The Swedish Supreme Administrative Court delivered on 4 May 2004 a judgement in the case of Försäkringsaktiebolag Skandia and Ola Ramstedt v. Riksskatteverket (the National Tax Board).

The case deals with the Swedish tax rules relating to insurance contracts which distinguish between pension insurance and endowment insurance and apply different tax regime to them.

The Swedish Supreme Administrative Court states in the ruling (just as the Court of Justice of the European Communities did in June 2003) that the provisions on tax deductions for premiums paid under a occupational pension insurance policy (Sw: tjänstepensions-försäkring), requiring the insurance company to be established in Sweden, are not compatible with the rules concerning the freedom to provide services within the European Community (Article 49 of the EC Treaty).

Current Tax Regime

The relevant provisions of the Swedish Income Act specify certain conditions, which an insurance policy requires to meet in order to be treated as a pension insurance policy. The policy requires inter alia to be taken out with an insurance company established in Sweden. If this condition is not met, an insurance policy is treated as an endowment insurance policy. This applies to any policy, which is taken out with a foreign insurance company, even if it meets all the other conditions applying to a pension insurance policy.

Under the tax regime applying to occupational pension insurance policies taken out with a Swedish insurance company, premiums paid by the employer under the policy are immediately deductible in calculating his taxable income, within certain limitations.

However, the tax regime applying to occupational pension policies taken out with an insurance company established in another country is different from the regime applicable to Swedish companies. Such an insurance policy is termed endowment insurance and as far as the tax treatment is concerned, premiums paid by an employer are deductible only once the occupational pension is paid to the employee.

Furthermore, a higher tax rate – 30 per cent instead of 15 per cent – is levied on an occupational pension policy taken out with an insurance company established outside Sweden in respect of the special yield tax on pension. Such a policy is normally classified as an endowment policy according to the above and subject to the higher tax rate. The special yield tax is payable by the insurance company, with respect to an insurance policy taken out in Sweden, whereas the tax is payable by the policyholder for a contract classified as an endowment insurance policy.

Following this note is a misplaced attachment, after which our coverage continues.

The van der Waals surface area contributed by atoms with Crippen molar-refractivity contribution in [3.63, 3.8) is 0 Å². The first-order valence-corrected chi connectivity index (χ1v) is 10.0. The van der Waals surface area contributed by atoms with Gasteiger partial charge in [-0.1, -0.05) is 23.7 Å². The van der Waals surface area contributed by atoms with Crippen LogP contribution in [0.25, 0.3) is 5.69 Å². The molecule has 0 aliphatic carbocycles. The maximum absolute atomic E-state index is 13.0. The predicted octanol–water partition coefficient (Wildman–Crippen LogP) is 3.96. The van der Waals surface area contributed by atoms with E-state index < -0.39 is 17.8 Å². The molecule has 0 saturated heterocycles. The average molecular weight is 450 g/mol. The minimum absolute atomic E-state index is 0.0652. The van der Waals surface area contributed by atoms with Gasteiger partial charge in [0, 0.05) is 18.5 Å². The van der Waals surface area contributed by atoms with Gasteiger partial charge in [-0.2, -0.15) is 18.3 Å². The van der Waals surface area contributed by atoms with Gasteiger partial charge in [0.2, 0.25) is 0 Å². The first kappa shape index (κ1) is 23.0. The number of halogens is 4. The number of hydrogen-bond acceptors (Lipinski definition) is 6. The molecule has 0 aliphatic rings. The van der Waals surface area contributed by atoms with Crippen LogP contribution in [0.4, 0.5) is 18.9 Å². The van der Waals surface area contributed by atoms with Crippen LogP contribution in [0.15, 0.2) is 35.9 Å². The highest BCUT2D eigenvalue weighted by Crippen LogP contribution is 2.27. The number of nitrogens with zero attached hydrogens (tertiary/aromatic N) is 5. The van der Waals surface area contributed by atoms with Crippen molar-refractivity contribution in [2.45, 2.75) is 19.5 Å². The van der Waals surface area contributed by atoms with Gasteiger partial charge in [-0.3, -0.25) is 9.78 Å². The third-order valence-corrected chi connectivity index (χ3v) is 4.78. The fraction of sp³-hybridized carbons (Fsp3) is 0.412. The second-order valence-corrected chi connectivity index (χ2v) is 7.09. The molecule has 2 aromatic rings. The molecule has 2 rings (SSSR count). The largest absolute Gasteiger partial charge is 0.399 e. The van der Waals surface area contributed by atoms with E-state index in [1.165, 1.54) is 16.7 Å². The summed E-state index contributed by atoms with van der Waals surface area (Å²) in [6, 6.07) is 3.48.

The immediate consequence of the ruling from the Swedish Supreme Administrative Court is that an occupational insurance policy issued by an insurance company established in another EU member state, or in a country which has adopted the EEA treaty (Norway and Island), cannot be treated differently than a policy taken out in Sweden. Premiums paid by an employer under such a policy are therefore deductible, on the same conditions. (The ruling ought to have the same effect on insurance policies that are not occupational policies).

According to a memorandum presented by the Ministry of Finance in January 2004, life insurance policies issued by Swedish and foreign EU/EEA insurers shall be treated equally. However, the memorandum presents two different proposals regarding the issue discussed above. According to one alternative, the requirement that the policy shall have taken out in Sweden is retained. In the other alternative, this requirement is abolished. After the ruling from the Swedish Supreme Administrative Court, Sweden have to amend the current tax legislation in accordance to alternative 2. The proposal is expected to lead to a change of relevant legislation on July 1, 2004.

We can now foresee the most important legislative change in Sweden for foreign life insurers since Sweden implemented the third EU Directive on life insurance 1995. Now foreign EU/EEA life insurers, for the fist time, will be able to compete with Swedish insurance companies on the Swedish market.

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